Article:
Just before we moved to Vienna, I had a part-time teaching position and worked Wednesdays, Thursdays and Fridays. One Tuesday lunchtime when I was at a soft play with Noah and some of the mothers and babies from our NCT group, I got a text message telling me Ofsted would be in the school the next day. I had five lessons (a full day) and knew I’d have to produce five detailed lesson plans before the morning. Noah was 18 months old. My husband was already in Vienna. My mum and dad were at work and wouldn’t be home until after six o’clock. Noah, with his sixth sense for these things, picked up on my stress and refused to go to sleep that night. I started my lesson plans at 8pm and by 1pm I had only done four of them. Noah had woken up and needed settling six times. By 5am he was awake for the day and so was I. I was already sleep deprived and had a chest infection. It crossed my mind to call in sick. Why not? Why put myself through it? I still hadn’t done my lesson plans and I had another four to do for the next day. I knew I’d be leaving that school in a month’s time. I was stressed out of my mind. What did I owe them? But I went in anyway.

Do I think schools should be monitored? Yes. Do I think that we should expect high standards from the English education system? Of course I do. But surely, there are better ways than this?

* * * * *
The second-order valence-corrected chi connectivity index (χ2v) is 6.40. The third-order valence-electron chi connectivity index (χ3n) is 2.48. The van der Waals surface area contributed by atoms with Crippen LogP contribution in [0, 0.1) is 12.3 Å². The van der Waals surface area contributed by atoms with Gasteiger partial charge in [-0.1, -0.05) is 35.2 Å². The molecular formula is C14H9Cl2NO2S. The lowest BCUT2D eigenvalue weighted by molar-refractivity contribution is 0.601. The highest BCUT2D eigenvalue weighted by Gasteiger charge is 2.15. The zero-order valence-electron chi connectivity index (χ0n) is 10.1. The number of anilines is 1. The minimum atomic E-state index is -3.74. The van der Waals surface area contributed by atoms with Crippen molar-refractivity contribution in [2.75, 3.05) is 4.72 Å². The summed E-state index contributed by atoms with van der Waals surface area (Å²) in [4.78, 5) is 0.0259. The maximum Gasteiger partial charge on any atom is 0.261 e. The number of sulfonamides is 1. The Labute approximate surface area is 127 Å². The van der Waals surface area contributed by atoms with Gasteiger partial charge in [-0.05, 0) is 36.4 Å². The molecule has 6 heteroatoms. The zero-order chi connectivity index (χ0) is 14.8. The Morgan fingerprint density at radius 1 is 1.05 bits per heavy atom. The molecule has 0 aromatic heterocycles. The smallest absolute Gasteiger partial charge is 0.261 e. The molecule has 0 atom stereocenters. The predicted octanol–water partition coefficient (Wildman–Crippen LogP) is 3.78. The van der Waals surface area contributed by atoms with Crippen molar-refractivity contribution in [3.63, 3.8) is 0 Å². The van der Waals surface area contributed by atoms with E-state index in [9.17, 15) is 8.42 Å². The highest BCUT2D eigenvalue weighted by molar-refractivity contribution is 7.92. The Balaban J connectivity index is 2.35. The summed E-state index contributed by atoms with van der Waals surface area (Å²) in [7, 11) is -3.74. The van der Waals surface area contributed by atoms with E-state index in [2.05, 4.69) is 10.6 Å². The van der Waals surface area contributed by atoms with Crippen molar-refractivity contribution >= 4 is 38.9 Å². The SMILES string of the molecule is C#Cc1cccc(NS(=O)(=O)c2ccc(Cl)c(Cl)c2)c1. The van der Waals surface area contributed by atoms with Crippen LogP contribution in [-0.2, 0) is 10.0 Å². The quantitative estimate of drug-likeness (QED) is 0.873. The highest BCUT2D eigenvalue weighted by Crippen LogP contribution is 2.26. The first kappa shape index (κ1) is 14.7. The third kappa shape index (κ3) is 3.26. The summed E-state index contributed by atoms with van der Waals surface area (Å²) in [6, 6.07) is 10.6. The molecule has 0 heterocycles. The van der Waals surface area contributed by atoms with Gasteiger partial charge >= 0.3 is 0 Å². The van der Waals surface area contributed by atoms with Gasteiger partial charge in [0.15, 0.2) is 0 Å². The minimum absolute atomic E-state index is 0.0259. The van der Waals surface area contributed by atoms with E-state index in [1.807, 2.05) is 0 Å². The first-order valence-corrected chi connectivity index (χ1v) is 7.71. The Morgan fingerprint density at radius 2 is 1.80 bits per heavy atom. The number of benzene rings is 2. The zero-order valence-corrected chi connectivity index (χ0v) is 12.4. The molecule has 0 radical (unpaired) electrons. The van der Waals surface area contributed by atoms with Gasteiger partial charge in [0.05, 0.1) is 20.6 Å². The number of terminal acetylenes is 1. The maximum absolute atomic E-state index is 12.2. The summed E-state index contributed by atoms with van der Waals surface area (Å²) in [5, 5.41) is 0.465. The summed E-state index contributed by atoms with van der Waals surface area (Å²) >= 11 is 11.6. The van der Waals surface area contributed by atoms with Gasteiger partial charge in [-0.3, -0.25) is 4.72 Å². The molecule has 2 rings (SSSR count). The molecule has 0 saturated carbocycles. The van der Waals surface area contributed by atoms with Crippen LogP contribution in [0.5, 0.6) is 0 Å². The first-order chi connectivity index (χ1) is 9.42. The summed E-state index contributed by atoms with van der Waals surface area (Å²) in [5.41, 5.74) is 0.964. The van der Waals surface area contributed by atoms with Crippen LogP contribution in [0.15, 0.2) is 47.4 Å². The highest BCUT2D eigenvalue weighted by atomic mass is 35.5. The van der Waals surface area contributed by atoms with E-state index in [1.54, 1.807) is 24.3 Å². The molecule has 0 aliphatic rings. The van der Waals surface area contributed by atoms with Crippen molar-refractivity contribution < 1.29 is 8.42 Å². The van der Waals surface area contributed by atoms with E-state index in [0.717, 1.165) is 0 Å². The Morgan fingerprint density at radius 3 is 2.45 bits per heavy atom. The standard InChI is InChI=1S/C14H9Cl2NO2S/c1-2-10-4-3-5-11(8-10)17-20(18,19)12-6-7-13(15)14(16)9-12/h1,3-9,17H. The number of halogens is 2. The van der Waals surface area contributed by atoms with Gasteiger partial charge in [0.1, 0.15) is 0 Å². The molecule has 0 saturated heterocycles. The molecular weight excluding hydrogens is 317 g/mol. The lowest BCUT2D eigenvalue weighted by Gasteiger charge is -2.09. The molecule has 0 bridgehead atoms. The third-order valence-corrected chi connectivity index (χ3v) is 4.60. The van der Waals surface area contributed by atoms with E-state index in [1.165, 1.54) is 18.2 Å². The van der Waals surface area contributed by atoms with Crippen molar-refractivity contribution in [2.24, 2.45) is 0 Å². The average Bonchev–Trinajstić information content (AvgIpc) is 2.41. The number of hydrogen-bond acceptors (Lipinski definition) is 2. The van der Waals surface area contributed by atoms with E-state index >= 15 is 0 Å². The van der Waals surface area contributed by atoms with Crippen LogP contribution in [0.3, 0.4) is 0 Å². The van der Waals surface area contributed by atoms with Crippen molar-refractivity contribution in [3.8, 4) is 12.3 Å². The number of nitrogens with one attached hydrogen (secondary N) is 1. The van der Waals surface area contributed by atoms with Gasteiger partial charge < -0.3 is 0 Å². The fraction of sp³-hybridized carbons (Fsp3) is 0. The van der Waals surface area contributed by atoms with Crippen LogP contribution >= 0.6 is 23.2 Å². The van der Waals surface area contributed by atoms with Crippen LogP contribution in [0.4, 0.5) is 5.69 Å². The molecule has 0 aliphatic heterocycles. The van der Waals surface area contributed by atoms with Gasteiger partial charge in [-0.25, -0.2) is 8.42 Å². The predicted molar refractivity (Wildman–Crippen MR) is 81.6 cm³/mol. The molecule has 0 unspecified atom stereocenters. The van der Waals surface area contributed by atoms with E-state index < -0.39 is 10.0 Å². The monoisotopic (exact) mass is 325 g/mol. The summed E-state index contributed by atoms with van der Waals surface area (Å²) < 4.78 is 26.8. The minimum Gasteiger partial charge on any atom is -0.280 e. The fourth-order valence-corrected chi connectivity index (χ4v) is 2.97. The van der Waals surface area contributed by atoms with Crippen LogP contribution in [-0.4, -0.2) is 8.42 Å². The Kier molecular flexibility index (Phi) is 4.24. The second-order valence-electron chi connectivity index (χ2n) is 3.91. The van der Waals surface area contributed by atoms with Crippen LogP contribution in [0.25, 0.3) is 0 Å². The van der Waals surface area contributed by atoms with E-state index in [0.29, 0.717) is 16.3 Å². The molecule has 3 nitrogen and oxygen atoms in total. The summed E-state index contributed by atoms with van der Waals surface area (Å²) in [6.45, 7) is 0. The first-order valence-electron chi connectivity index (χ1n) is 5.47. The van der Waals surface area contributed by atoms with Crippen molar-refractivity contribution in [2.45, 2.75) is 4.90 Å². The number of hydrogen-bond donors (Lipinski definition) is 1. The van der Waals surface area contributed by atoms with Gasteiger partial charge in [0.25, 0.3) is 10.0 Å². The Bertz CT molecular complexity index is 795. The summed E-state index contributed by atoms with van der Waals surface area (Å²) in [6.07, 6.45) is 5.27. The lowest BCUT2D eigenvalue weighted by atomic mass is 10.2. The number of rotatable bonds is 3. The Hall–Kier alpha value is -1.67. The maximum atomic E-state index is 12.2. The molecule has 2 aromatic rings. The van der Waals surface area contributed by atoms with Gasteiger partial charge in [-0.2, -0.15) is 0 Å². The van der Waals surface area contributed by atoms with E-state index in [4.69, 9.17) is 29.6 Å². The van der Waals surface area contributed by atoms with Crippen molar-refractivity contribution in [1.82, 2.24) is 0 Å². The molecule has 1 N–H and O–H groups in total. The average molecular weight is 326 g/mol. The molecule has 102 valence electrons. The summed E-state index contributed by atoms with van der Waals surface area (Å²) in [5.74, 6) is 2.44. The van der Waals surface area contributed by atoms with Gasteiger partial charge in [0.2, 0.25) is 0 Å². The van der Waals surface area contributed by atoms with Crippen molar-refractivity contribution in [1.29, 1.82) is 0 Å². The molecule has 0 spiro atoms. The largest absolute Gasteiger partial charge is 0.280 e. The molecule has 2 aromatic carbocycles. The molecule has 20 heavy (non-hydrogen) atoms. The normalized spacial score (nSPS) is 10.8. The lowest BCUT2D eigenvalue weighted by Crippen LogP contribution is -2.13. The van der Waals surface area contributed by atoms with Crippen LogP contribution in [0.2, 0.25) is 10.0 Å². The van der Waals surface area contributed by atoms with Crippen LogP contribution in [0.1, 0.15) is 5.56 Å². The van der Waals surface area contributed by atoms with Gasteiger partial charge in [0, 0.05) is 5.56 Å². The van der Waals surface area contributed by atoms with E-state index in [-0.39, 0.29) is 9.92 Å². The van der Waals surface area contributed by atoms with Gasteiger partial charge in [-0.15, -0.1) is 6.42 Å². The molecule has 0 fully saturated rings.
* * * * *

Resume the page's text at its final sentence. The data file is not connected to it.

The point of this rant is: I am not a fan of Ofsted.

And yet.

When I was going back to work after maternity leave, I wanted Noah to go to an “outstanding” nursery. He ended up going to the nursery which was on the site of my school. I couldn’t fault it. I had a perfect view of the garden from my classroom window. At 10am on Mondays and Fridays, I could usually be found gazing lovingly at Noah as he blundered around below, moving from one toy or activity to another. Meanwhile, if the classroom was in chaos around me, I was oblivious.* It was a brilliant nursery. And yet, a few months after we moved to Vienna, they had an Ofsted inspection and suddenly it is no longer an “outstanding” nursery.

*If any Ofsted inspectors are reading this, then I’m only joking. Ha ha ha…